Not all the birth defects are visible.  An October 2014 study by researchers at UC Davis found that children of women who lived in one-mile proximity to pesticide spraying during their second trimester had a 50 to 640% greater frequency of autism than children of women who did not, and that children of women who lived in one-mile proximity to pesticide spraying during their third trimester had a 10 to 260% greater frequency of autism than children of women who did not. The study also stated that “The majority of pesticides sold in the United States are neurotoxic”. 

As a result of our public policy, we create a new class of people that require extraordinary social support because of the damage done to them in the womb. Over time, these victims may not have the mental capacity to work at modern jobs, or are damaged in ways that require extensive social support, and some percentage do things that result in expensive prison time.

If I gaze through a lens of a world where morality guides the way we construct society, we will remember the commandments that say we will not kill, or steal – even if it is cheaper. But that is what poorly tested and regulated agriculture and lawn chemicals do.

You can take care of yourself and your families by increasing the amount of foods you eat that are labeled “organic” – not because they have more vitamins, but because they have less pesticides.[9] You can stop using chemicals on your lawn, particularly around pregnant women.

Cities like Toledo, Ohio distribute tips for their citizens on how to reduce the use of lawn care chemicals.[10]   You can make sure your local political jurisdictions don’t use chemicals around playgrounds, and you can help our local politicians imitate successful programs elsewhere.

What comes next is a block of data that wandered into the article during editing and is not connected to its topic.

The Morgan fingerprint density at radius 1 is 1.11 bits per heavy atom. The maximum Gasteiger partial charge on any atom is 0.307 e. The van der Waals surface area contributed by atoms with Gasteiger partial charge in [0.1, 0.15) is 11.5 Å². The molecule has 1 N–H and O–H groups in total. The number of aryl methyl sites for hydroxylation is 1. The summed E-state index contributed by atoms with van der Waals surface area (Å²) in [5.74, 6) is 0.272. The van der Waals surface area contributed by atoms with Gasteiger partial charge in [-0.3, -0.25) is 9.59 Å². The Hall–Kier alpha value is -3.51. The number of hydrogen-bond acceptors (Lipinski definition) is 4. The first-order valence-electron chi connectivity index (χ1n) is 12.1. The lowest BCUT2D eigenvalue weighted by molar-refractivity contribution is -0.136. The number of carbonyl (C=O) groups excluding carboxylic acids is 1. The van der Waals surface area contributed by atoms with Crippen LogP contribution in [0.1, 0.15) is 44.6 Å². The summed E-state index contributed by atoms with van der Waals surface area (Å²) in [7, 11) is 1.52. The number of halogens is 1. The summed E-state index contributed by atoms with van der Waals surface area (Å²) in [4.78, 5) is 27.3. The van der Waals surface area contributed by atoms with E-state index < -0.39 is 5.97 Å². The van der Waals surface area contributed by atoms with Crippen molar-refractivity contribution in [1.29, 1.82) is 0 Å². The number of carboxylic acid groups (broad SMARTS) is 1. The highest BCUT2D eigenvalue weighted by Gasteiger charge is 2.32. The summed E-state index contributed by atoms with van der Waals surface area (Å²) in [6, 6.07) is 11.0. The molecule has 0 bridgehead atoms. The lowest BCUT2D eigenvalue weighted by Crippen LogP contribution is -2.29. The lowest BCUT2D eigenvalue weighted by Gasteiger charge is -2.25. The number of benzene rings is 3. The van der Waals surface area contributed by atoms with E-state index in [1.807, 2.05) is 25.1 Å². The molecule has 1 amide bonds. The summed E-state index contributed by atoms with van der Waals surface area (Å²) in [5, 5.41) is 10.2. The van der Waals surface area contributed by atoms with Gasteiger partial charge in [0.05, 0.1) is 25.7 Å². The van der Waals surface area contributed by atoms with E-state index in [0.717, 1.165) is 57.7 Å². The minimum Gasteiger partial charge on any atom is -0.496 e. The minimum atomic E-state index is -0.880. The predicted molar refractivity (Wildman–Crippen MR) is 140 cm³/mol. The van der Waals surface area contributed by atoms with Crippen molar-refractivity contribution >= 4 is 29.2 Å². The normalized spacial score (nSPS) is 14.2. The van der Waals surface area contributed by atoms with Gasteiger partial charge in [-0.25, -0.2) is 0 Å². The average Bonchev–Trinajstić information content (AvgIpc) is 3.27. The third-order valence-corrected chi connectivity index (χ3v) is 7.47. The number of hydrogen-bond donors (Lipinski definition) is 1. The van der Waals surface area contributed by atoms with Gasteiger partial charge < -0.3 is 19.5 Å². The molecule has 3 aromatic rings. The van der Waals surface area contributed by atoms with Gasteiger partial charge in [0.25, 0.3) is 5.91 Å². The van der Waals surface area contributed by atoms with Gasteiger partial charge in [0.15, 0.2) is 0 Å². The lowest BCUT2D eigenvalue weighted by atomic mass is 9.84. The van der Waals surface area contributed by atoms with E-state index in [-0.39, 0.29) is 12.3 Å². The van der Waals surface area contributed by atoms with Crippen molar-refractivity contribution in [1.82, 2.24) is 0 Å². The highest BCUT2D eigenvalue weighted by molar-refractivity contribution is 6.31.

[1] http://www2.epa.gov/laws-regulations/summary-occupational-safety-and-health-act

[2] https://www.osha.gov/oshstats/commonstats.html

[3] The budget of OSHA is $535 million in 2013 according to the footnote above . There are 306 million Americans. Divide 535 by 306, and again by 12 = .015

[4] http://www.ncbi.nlm.nih.gov/pmc/articles/PMC1533236/

[5] http://www.nrdc.org/health/kids/ocar/chap5.asp

[6] Schwartz, D.A., and J.P. LoGerfo, “Congenital Limb Reduction Defects in the Agricultural Setting,” Am. J. Pub. Health, vol. 78, no. 6, June 1988, pp. 654-658.

[7] Gordon, J.E. and C.M. Shy, “Agricultural Chemical Use and Congenital Cleft Lip and/or Palate,” Archives of Environmental Health, vol. 36, no. 5, 1981, pp. 213-220

[8] Garry, V. et al., “Pesticide Appliers, Biocides, and Birth Defects in Rural Minnesota,” Environmental Health Perspectives, vol. 104, number 4, April 1996, pp. 394-399

[9] http://ehp.niehs.nih.gov/120-a458/

[10] http://www1.toronto.ca/wps/portal/